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Seattle requires large buildings to zero out greenhouse gas emissions by 2050

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In a nutshell:

    Building performance standards that call for significant existing buildings to cut greenhouse gas emissions in the upcoming years and achieve net-zero emissions by 2050 were universally adopted by the Seattle City Council on Tuesday. &nbsp,

  • According to a City Council news release, the “landmark legislation” is anticipated to reduce Seattle’s total core emissions by 10 %, making it the most ambitious plan to do so in history. &nbsp,
  • In cities and states across the country, building performance standards are becoming more and more popular as an emissions-reducing strategy. Seattle, however, is a somewhat early adopter, joining only the few cities that have formally adopted this policy, including Boston, New York City, and Washington, D.C.,&nbsp. &nbsp,

Obtain Insight:

Seattle’s new policy aims to reduce building emissions, which account for 37% of all emissions in the city. This change has been eagerly anticipated by climate action advocates and has taken several years to develop. According to a 2021 energy code revision, the city now outlaws the majority of fossil fuel use in novel buildings and nbsp.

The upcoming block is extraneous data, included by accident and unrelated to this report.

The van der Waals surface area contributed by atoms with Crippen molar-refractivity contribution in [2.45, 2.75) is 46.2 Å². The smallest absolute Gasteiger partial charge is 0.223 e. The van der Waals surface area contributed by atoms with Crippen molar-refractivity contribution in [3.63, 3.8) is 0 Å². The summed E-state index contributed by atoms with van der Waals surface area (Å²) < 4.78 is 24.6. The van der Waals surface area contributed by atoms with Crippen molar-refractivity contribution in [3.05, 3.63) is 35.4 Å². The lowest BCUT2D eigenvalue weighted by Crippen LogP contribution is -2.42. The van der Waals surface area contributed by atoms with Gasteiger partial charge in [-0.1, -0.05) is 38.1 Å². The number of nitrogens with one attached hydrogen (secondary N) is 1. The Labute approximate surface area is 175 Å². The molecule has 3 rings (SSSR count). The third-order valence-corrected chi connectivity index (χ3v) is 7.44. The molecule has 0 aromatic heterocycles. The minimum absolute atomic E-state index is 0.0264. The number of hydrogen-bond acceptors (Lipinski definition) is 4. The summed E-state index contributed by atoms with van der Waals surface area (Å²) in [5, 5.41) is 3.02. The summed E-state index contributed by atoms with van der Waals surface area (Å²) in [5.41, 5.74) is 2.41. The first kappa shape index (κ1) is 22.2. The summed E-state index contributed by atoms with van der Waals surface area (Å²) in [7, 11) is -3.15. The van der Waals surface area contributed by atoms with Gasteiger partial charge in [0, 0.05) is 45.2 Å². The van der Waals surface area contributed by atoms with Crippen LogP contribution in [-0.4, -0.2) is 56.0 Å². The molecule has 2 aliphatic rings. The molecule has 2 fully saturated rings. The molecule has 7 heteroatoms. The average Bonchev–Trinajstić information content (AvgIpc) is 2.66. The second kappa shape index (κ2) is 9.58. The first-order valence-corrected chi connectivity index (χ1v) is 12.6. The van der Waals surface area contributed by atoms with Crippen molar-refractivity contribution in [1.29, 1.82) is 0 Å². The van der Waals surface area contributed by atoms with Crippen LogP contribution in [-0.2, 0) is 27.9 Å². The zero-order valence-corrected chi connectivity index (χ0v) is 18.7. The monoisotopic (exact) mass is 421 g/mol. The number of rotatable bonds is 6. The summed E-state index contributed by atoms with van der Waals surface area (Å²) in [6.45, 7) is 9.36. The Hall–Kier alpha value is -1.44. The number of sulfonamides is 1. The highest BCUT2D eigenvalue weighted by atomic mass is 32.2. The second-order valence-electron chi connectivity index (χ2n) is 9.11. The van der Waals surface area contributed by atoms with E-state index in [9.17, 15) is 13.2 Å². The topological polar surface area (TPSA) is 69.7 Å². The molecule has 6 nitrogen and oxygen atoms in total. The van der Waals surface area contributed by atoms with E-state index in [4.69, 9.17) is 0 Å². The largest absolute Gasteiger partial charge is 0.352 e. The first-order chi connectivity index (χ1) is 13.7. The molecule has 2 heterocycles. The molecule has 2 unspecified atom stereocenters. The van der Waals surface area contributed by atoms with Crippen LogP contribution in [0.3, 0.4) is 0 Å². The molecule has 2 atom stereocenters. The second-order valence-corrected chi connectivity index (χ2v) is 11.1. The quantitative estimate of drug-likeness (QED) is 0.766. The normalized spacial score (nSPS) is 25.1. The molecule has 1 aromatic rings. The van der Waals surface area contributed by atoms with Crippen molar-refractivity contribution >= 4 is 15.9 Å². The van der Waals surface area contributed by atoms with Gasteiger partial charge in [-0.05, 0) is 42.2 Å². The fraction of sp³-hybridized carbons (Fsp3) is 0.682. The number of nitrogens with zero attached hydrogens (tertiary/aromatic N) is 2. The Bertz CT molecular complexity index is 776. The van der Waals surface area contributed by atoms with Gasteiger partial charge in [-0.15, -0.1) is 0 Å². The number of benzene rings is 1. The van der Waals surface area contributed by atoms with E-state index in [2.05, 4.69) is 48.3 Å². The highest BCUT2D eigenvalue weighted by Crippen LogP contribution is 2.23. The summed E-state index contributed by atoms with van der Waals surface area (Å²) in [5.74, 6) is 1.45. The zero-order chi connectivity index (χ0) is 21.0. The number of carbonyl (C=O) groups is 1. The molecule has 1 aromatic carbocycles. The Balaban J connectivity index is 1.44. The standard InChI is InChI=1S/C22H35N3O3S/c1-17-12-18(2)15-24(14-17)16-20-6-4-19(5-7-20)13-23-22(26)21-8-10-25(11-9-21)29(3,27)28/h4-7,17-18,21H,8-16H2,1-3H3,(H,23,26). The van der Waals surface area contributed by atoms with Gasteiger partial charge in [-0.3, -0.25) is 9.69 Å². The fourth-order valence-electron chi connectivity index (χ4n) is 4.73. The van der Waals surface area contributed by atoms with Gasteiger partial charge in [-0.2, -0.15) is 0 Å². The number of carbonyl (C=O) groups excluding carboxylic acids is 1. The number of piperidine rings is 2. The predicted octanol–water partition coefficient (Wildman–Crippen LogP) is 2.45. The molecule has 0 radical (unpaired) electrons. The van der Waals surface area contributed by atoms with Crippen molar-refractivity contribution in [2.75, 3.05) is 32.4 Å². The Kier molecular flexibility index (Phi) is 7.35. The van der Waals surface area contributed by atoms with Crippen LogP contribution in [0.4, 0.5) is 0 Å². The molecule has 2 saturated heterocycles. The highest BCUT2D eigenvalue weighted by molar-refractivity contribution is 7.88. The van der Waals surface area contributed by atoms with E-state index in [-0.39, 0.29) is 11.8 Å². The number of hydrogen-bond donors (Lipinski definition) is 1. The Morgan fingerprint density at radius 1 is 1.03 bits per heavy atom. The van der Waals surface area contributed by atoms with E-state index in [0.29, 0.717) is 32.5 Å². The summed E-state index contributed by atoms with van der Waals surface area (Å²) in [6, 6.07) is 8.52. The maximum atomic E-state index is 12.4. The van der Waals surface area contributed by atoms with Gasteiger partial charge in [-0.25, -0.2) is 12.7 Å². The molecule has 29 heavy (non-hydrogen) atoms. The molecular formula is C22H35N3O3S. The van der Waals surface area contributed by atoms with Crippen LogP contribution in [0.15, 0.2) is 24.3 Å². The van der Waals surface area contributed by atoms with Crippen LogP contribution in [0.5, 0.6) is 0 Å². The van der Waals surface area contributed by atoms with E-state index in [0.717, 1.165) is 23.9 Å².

The building emissions performance standards, which apply to buildings larger than 20,000 square feet, are expected to impact about 3% of Seattle’s buildings — approximately 4,135 buildings, according to a November memo by the city’s Office of Sustainability and Environment.These buildings may be relatively small in number, but they account for nearly a third of the city’s building emissions, the memo states.

According to the memo, since all nonresidential buildings and 45% of multifamily buildings are now powered by electricity, no additional measures will need to be taken to reduce greenhouse gas emissions. According to the Seattle City Council, the policy even collaborates with fresh state regulations that call for large buildings to adhere to energy performance standards in the upcoming years. Although the state and city standards are similar, they are not the same: Seattle’s standards specifically focus on reducing greenhouse gas emissions, whereas the state rules concentrate on increasing buildings energy efficiency.

Seattle’s standards are performance- based, meaning owners can choose how to reach them, with original benchmarking and reporting requirements starting in 2027. The first emissions reduction requirements begin in 2031, with performance targets becoming eventually stronger over time through 2050. Nicole Ballinger, buildings and energy proper advisor for the Office of Sustainability and Environment, recommended at a press conference in June that owners primary focus on energy-efficiency measures and upgrading to new lower-emissions equipment such as heat pumps.